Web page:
β-Cell Function in Normal Rats Made Chronically Hyperleptinemic by Adenovirus-Leptin Gene Therapy
- Kazunori Koyama,
- Guoxun Chen,
- May-Yun Wang,
- Young Lee,
- Michio Shimabukuro,
- Christopher B Newgard and
- Roger H Unger
- Departments of Internal Medicine and Biochemistry, Gifford Laboratories for Diabetes Research, University of Texas Southeastern Medical Center Dallas, Texas.
- Department of Veterans Affairs Medical Center Dallas, Texas.
- Address correspondence to Roger H. Unger, MD, Center for Diabetes Research, University of Texas Southwestern Medical Center, 5323 Harry Hines Blvd., Dallas, TX 75235–8854.
Leptin was overexpressed in the liver of normal Wistar rats by infusing recombinant adenovirus containing the cDNA encoding leptin. Plasma leptin levels rose to 12–24 ng/ml (vs. <2 ng/ml in control rats), and food intake and body weight fell. Visible fat disappeared within 7 days. Plasma insulin fell to <50% of normal in association with hypoglycemia, suggesting enhanced insulin sensitivity. Although β-cells appeared histologically normal, the pancreases were unresponsive to perfusion with stimulatory levels of glucose and arginine. Since islet triglyceride content was 0, compared with 14 ng/islet in pair-fed control rats, we coperfused a 2:1 oleate:palmitate mixture (0.5 mmol/l). This restored insulin responses to supranormal levels. When normal islets were cultured with 20 ng/ml of leptin, they too became triglyceride-depleted and failed to respond when perifused with glucose or arginine. Perifusion of fatty acids restored both responses. We conclude that in normal rats, hyperleptinemia for 2 weeks causes reversible β-cell dysfunction by depleting tissue lipids, thereby depriving β-cells of a lipid-derived signal required for the insulin response to other fuels.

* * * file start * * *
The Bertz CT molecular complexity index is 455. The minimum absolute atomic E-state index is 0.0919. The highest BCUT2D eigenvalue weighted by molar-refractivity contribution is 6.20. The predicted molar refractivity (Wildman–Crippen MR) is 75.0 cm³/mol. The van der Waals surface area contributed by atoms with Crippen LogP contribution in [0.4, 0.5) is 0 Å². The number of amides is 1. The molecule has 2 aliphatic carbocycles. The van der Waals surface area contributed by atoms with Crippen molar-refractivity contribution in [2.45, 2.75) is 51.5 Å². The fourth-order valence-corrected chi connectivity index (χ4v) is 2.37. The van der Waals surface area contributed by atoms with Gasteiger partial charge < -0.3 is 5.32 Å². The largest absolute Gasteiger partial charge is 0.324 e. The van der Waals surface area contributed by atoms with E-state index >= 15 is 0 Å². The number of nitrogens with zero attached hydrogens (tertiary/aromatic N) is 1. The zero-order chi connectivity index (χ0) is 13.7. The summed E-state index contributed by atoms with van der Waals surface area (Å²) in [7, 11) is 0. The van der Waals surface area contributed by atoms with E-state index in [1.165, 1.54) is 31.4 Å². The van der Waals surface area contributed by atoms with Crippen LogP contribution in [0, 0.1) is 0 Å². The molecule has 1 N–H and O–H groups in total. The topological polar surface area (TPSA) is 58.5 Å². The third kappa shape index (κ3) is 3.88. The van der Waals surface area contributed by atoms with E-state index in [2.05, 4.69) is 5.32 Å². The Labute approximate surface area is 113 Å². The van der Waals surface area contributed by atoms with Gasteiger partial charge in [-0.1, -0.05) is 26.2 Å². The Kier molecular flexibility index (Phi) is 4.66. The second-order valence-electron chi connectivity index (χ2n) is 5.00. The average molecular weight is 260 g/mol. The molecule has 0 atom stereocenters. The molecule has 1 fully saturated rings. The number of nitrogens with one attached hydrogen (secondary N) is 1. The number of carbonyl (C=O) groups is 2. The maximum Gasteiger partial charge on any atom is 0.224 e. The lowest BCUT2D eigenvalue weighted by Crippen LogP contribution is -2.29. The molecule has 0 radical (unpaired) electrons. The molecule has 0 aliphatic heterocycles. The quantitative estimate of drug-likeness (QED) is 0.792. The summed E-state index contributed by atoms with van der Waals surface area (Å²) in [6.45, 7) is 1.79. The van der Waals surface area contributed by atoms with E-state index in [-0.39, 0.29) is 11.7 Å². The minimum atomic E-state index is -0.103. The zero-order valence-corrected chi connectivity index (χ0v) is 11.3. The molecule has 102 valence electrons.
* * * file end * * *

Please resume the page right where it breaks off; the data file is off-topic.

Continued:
- Received February 14, 1997.
- Revision received April 8, 1997.
- Accepted April 8, 1997.
- Copyright © 1997 by the American Diabetes Association